Bosley Locks Day Four - Bosley Locks, Congleton & Beyond
Tuesday - July 9th.

After a lovely afternoon yesterday it was a little disappointing to wake to drizzle and grey skies. I did not try my usual before breakfast walk, but had a shower and read for a bit instead.

Bosley Locks were on the agenda for the morning which was fun and energetic and the rain did not matter at all. We set off as usual about 9.00 am but stopped to take on water at the permanent mooring site at the head of the locks. This took about 20 minutes and then we were off. The drill is, when locking down, to go to the lock and make sure it is full of water. Sometimes you need to open the paddles a little if the lock gates leak, or a lot, if a boat has just gone down ahead of you. When the lock is full it is quite easy to open the top gates for the boat to go in (making sure the paddles are closed again if they had to be opened.) Bosley Locks

When the boat is in the lock the top gates are closed. Then hurry forward to open the paddles on the bottom gates so the lock empties. When the new water level is reached the lock gates open fairly easily for the boat to go out. Then you close the paddles.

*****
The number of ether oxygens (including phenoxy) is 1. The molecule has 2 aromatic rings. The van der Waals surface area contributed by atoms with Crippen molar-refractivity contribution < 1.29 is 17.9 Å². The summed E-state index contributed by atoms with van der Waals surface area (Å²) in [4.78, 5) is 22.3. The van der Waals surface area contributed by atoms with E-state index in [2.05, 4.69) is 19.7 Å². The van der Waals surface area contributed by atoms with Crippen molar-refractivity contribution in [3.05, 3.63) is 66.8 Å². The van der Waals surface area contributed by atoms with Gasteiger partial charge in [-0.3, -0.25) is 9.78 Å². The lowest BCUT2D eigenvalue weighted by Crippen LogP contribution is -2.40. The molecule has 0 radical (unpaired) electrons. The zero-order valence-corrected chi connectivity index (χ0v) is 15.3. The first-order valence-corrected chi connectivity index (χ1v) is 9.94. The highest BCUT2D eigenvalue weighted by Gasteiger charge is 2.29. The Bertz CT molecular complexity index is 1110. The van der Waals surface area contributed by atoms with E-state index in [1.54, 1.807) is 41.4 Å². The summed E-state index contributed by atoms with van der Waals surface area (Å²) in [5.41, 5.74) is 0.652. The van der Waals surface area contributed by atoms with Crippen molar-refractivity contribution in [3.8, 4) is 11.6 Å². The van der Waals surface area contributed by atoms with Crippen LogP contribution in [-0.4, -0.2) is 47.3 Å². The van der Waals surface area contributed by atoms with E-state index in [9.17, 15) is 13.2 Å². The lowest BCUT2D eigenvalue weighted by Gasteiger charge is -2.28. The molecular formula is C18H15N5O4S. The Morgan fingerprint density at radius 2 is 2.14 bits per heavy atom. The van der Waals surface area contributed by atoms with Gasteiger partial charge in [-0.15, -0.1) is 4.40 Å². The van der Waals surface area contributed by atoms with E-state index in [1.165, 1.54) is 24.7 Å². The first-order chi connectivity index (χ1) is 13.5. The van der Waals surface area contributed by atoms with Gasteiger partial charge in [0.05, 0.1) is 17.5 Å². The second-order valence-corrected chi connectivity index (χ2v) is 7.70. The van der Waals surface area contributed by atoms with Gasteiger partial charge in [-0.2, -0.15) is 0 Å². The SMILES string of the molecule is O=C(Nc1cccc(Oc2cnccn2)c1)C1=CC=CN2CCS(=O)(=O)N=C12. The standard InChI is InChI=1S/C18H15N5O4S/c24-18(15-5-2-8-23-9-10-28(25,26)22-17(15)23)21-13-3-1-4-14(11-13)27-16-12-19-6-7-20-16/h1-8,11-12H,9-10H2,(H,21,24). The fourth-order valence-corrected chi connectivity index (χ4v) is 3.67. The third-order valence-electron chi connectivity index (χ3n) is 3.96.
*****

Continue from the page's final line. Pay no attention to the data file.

If there is no one wanting to go up, you also close the gates, which allows the lock to fill again.

We had to go down a succession of twelve locks this morning. Terry and I worked together to get things ready for Swan and the others came after with Mallard. Bosley Locks

We motored on another hour before lunch. I went to the back of the boat to talk to Terry for a while. He and Jane have lived on boats for quite a long time and are looking for one of their own pretty soon.

After lunch we moved on to Congleton, where we stopped for an hour. I went into the town with Bob and Sally and posted some cards and looked around a bit. A couple of the buildings seem to date from Tudor times and the centre of the town is quite old. Near the mooring is an old derelict warehouse which must have been fabulous once.

Moving on from there we passed through lovely country side - seemingly remote from anywhere - until we moored for the night near Bridge 86. Little Morton Hall

Little Morton Hall is a very pleasant walk across the fields from the canal and although the house was not open, the grounds and the outside of the house were well worth looking at. To get there (I went with Terry and Sally and Bob) we climbed several stiles and walked through fields with cows, large and ruminantive, and alongside barley - nearly ripened in one case. Terry pointed out the Deadly Nightshade plant, with a purple flower, and showed how a dockleaf is usually found near a stinging nettle.

We have seen quite a lot of moorhens with chicks today. One chick was persistantly chirping at us in a very plaintive manner. There were also a great many swallows swooping and diving for insects. As we were finishing our evening meal we saw a kestral hovering above a nearby field. It was there for a long time, but I didn't see if it stooped for anything.

After such an energetic day, bed seems rather welcoming. It would be nice if the weather was a little clearer tomorrow, but it doesn't really matter.

Day Five


Introduction